Legg Mason Western Asset’s Macro Opportunities Bond fund has hit £1.74bn ($2.7bn*) in size just one year after launching, following a stellar 12 months which saw it deliver 6.4%** to investors.
The fund, run by Legg Mason’s largest fixed income manager Western Asset, is lead-managed by Chief Investment Officer Ken Leech with a focus on both long-term value investing combined with active management of duration, yield curve and volatility. Idea generation reflects Western Asset’s long-term fundamental outlook based on the macro view of its global team of investment professionals.
The approach has paid off, with the unconstrained fund not only delivering a return of 6.4% in its first year, but also keeping volatility below 7%.
Flexible guidelines enable the portfolio managers to invest wherever the team sees the strongest value opportunities. The fund does not employ leverage but can benefit from both rising and falling prices, with its diversified strategy working particularly well in the face of increasing volatility throughout 2014
Investors have been attracted to this approach, and in particular to the fund’s unique return profile since it launched, with the portfolio offering low correlation to traditional fixed income assets, as well as to equities.
Adam Gent, head of UK sales at Legg Mason Global Asset Management, said: “The fund has really caught the attention of wealth managers and advisers thanks to its unique approach.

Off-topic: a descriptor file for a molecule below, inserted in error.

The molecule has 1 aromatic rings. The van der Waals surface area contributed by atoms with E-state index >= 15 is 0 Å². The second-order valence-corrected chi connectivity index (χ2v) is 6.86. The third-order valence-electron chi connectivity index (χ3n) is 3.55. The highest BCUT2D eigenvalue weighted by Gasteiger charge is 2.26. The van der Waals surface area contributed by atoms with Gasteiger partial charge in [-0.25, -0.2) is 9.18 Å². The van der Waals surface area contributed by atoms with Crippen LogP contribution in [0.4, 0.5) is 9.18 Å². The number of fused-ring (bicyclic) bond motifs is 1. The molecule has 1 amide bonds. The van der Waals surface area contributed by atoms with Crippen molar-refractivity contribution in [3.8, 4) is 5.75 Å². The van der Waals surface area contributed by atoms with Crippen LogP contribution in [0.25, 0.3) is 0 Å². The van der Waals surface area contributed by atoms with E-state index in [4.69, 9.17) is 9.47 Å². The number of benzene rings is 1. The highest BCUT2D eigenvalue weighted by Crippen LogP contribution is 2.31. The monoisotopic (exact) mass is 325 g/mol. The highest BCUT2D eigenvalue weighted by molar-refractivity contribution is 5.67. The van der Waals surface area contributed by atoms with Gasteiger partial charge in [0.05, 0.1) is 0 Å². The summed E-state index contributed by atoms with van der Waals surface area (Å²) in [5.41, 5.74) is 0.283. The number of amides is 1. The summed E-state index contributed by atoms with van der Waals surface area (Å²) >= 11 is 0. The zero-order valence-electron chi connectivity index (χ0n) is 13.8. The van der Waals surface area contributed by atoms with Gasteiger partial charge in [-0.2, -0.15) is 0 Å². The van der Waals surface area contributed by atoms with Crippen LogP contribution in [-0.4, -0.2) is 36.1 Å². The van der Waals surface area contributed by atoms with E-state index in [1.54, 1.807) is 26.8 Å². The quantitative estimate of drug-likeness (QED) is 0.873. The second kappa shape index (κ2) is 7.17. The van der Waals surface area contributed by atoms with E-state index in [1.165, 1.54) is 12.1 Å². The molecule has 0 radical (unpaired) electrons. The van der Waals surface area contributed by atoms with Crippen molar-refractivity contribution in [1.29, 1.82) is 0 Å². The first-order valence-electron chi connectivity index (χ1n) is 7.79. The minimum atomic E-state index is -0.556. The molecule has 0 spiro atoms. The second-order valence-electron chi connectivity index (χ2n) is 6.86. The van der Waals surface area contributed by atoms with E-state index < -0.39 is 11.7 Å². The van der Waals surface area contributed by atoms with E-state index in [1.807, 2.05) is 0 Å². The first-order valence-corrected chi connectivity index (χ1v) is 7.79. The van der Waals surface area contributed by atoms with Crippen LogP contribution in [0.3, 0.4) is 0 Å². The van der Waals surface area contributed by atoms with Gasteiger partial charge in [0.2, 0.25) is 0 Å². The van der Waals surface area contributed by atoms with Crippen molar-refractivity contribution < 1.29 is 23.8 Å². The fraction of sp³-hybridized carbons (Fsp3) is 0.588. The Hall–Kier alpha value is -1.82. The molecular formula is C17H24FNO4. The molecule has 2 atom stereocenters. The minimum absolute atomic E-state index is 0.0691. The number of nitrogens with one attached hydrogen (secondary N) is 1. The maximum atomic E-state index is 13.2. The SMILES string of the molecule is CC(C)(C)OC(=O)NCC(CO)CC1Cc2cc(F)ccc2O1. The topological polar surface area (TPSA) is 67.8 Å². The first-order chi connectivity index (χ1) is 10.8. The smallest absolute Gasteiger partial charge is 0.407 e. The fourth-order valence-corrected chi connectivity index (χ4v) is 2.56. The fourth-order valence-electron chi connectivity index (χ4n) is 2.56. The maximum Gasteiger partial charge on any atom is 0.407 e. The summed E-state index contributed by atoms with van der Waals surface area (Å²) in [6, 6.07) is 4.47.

“While the fund is benchmark agnostic, the impressive return in its first year compares favourably to traditional strategic income bond funds as well as to multi-asset funds, and explains why it has grown so rapidly just 12 months after launching.”
As we begin the New Year, the manager believes the fund is positioned to benefit from an expected continuation of the moderate growth, low inflation and low interest rate environment which has persisted throughout 2014. The team expects the market should remain supportive of selective opportunities in credit and emerging market debt.
Leech said Western Asset’s base case was for the moderate pace of the US recovery to continue into next year allowing interest rates to finally rise, although any move upwards for rates should be marginal.
“We believe the US Federal Reserve (Fed) will inch the policy rate above zero but our central premise remains that the Fed continues to be accommodative” he said.
“Given the extensive monetary accommodation and low inflation backdrop, US yields are unlikely to rise substantially. But on the flip side, the risk case of a shortfall in global growth in the context of historically low European and Japanese yields could lead to further rallies in the US Treasury market.”